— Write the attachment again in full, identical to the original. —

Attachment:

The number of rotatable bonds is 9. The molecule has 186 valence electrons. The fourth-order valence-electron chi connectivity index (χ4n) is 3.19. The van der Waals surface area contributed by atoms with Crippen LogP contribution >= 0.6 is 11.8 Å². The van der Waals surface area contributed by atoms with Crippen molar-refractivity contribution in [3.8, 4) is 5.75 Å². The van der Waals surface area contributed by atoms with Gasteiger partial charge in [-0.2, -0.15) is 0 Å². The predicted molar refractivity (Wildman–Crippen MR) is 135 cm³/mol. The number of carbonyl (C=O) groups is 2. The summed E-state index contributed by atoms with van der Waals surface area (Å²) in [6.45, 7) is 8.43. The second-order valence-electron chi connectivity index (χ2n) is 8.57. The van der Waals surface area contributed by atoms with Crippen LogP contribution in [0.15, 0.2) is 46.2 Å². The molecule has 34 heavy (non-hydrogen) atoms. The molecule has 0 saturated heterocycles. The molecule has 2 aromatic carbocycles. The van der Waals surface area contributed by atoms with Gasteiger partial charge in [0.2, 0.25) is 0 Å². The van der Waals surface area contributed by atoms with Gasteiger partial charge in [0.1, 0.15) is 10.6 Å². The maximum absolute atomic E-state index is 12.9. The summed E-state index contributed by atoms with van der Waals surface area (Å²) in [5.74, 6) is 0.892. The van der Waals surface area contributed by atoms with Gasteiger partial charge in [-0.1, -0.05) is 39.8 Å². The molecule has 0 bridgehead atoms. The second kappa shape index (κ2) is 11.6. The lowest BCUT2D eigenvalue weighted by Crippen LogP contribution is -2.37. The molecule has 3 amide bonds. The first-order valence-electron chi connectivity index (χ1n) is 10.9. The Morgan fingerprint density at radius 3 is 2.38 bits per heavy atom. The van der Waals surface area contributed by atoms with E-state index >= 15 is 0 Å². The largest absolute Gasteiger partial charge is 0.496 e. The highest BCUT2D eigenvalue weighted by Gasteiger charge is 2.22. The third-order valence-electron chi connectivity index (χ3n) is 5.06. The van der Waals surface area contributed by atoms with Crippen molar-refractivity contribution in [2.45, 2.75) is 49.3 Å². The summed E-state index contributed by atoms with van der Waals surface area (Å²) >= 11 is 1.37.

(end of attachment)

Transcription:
The number of rotatable bonds is 9. The molecule has 186 valence electrons. The fourth-order valence-electron chi connectivity index (χ4n) is 3.19. The van der Waals surface area contributed by atoms with Crippen LogP contribution >= 0.6 is 11.8 Å². The van der Waals surface area contributed by atoms with Crippen molar-refractivity contribution in [3.8, 4) is 5.75 Å². The van der Waals surface area contributed by atoms with Gasteiger partial charge in [-0.2, -0.15) is 0 Å². The predicted molar refractivity (Wildman–Crippen MR) is 135 cm³/mol. The number of carbonyl (C=O) groups is 2. The summed E-state index contributed by atoms with van der Waals surface area (Å²) in [6.45, 7) is 8.43. The second-order valence-electron chi connectivity index (χ2n) is 8.57. The van der Waals surface area contributed by atoms with Crippen LogP contribution in [0.15, 0.2) is 46.2 Å². The molecule has 34 heavy (non-hydrogen) atoms. The molecule has 0 saturated heterocycles. The molecule has 2 aromatic carbocycles. The van der Waals surface area contributed by atoms with Gasteiger partial charge in [0.2, 0.25) is 0 Å². The van der Waals surface area contributed by atoms with Gasteiger partial charge in [0.1, 0.15) is 10.6 Å². The maximum absolute atomic E-state index is 12.9. The summed E-state index contributed by atoms with van der Waals surface area (Å²) in [5.74, 6) is 0.892. The van der Waals surface area contributed by atoms with Gasteiger partial charge in [-0.1, -0.05) is 39.8 Å². The molecule has 0 bridgehead atoms. The second kappa shape index (κ2) is 11.6. The lowest BCUT2D eigenvalue weighted by Crippen LogP contribution is -2.37. The molecule has 3 amide bonds. The first-order valence-electron chi connectivity index (χ1n) is 10.9. The Morgan fingerprint density at radius 3 is 2.38 bits per heavy atom. The van der Waals surface area contributed by atoms with E-state index >= 15 is 0 Å². The largest absolute Gasteiger partial charge is 0.496 e. The highest BCUT2D eigenvalue weighted by Gasteiger charge is 2.22. The third-order valence-electron chi connectivity index (χ3n) is 5.06. The van der Waals surface area contributed by atoms with Crippen molar-refractivity contribution in [2.45, 2.75) is 49.3 Å². The summed E-state index contributed by atoms with van der Waals surface area (Å²) >= 11 is 1.37.